A 2019 video from Armenian outlet Shant News shows a whole range of military drones on display.
Drones are ideal for this type of conflict. They are cheap, highly accurate and can be used without risking a pilot. They are also deniable. Even if a drone shot down, the operators can claim it is nothing to do with them, as the U.S. did with Firebee spy drones shot down over China in the 1960s and many times since. There have been a series of claims of drones shot down, most recently in April the Artsakh forces downed an Azeri Orbiter Drone.
That small, remote antagonists should launch small aircraft packed with explosives at each other may not seem like cause for concern. But drone technology will not stay confined to one area. And the drones are farm from primitive.
“Many former Soviet countries inherited STEM and military manufacturing know-how and capabilities following the dissolution of Soviet Union,” Samuel Bendett, an analyst with the Center for a New American Security in Washington, D.C. told this reporter. “We have seen, over the past decade, the near monopoly on drone manufacture and use move from a handful of key nations — U.S., U.K., Israel, Iran, China — to literally dozens of countries.”
Ukraine is a particularly telling example. During the conflict with Russia, the country has had to rapidly develop its own drone capability. University teams, technologists, hobbyists and soldiers worked together to get effective designs to the front line as fast as possible with impressive results. When the U.S. supplied RQ-11 Raven tactical drones to Ukraine in 2016, they quickly fell prey to Russian jammers, something the Ukrainians had learned to counter on their own drones.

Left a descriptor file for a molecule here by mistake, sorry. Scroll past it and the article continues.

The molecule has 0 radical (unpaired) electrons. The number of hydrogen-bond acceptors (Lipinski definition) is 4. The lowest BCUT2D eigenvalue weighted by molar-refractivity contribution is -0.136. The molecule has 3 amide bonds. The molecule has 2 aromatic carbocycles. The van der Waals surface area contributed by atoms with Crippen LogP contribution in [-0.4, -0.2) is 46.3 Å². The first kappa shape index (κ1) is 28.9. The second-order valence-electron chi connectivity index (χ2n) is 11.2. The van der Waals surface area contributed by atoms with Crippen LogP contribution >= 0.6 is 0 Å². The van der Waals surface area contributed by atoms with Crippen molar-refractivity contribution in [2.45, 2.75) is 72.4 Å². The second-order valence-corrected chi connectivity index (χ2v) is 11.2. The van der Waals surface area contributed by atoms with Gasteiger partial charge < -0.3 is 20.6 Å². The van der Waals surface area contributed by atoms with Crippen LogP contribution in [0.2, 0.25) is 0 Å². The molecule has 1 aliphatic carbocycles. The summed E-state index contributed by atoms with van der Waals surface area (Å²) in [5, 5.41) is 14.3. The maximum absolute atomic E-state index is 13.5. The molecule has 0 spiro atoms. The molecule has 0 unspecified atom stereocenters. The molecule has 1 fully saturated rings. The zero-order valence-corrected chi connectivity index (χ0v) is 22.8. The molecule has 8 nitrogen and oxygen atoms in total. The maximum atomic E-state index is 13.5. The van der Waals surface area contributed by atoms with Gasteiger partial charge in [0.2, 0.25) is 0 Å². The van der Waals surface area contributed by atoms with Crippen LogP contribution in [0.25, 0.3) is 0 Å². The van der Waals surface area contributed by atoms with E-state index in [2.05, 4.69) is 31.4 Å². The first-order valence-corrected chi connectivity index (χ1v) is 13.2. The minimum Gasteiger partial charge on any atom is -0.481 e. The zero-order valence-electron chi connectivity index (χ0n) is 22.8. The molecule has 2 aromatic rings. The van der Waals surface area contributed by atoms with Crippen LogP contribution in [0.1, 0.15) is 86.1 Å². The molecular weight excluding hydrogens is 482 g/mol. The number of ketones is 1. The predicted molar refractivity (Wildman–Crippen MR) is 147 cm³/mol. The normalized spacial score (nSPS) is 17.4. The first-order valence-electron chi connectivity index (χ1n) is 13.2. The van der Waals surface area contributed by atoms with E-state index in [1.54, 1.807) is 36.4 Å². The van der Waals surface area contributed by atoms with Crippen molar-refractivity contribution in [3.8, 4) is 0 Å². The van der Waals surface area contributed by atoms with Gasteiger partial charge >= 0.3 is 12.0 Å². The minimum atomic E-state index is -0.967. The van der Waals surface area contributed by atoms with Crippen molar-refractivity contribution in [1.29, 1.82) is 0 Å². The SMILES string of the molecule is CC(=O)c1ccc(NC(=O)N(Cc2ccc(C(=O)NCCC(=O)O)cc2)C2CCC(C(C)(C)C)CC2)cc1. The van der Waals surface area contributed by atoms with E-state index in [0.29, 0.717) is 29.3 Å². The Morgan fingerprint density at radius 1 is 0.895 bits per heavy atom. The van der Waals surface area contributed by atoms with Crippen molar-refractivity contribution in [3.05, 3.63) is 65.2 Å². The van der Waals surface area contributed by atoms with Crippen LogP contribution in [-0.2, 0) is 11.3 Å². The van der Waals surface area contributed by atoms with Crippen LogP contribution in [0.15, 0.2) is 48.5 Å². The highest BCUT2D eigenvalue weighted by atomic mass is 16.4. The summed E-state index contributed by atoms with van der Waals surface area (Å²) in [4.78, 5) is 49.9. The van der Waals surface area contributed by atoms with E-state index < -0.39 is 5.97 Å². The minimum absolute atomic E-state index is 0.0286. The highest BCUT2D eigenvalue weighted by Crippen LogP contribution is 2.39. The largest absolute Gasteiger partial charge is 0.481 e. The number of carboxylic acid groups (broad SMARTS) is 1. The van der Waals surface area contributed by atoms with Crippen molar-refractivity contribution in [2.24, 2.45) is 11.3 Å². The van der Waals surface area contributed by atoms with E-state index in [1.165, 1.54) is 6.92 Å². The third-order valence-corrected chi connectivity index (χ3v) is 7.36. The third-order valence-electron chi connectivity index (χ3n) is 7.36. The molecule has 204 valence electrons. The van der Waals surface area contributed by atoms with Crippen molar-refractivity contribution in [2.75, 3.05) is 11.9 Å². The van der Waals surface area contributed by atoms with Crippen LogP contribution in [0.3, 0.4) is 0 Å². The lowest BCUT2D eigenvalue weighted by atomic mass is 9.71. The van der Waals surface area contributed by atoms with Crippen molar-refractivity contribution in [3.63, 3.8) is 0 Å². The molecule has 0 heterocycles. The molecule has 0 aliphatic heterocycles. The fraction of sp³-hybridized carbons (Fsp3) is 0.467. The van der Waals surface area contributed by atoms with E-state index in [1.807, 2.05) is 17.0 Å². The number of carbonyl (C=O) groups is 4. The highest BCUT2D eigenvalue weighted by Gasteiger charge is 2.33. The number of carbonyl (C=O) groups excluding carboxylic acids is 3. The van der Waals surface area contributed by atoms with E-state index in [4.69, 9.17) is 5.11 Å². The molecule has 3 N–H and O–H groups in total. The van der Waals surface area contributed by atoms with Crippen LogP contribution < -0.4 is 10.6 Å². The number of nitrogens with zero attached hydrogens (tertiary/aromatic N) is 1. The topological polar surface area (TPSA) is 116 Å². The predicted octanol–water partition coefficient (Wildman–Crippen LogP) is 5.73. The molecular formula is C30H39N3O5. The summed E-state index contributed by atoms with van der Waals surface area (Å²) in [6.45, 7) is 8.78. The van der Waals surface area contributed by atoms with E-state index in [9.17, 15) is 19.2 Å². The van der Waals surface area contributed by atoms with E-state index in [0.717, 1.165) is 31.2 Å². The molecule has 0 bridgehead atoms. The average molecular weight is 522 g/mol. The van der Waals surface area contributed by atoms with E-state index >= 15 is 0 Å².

The U.S. military is also acquiring commercial Skydio drones, another indication that the latest in the commercial sector can match what the military can field, with its four-to-six-year lag in equipment purchase. The new Artsakh drone really may match what the rest of the world can offer.
“This trend is going to accelerate — already, Ukraine, Estonia, Belarus, Armenia, Azerbaijan and Kazakhstan are either producing and using, or announced the intention to domestically produce unmanned systems,” says Bendett.
But while a slew of minor nations now manufacture their own, many NATO members like the U.K. and Germany still lack tactical attack drones. And while the U.S. forces have their own Switchblade loitering munitions, they lack an effective defense against the enemy kamikaze drones that they are increasingly likely to face.
“UAVs [Unmanned Aerial Vehicles – drones] are cheap mission multipliers, and small militaries like those in the Caucuses can amplify their footprint by acquiring unmanned systems,” says Bendett.
Companies like Azeri outfit AZDynamics are actively seeking to export drone technology. The more they proliferate, the easier it will be for everyone to get hold of such weapons. The drone war in the Caucasus could soon become a drone war in your backyard.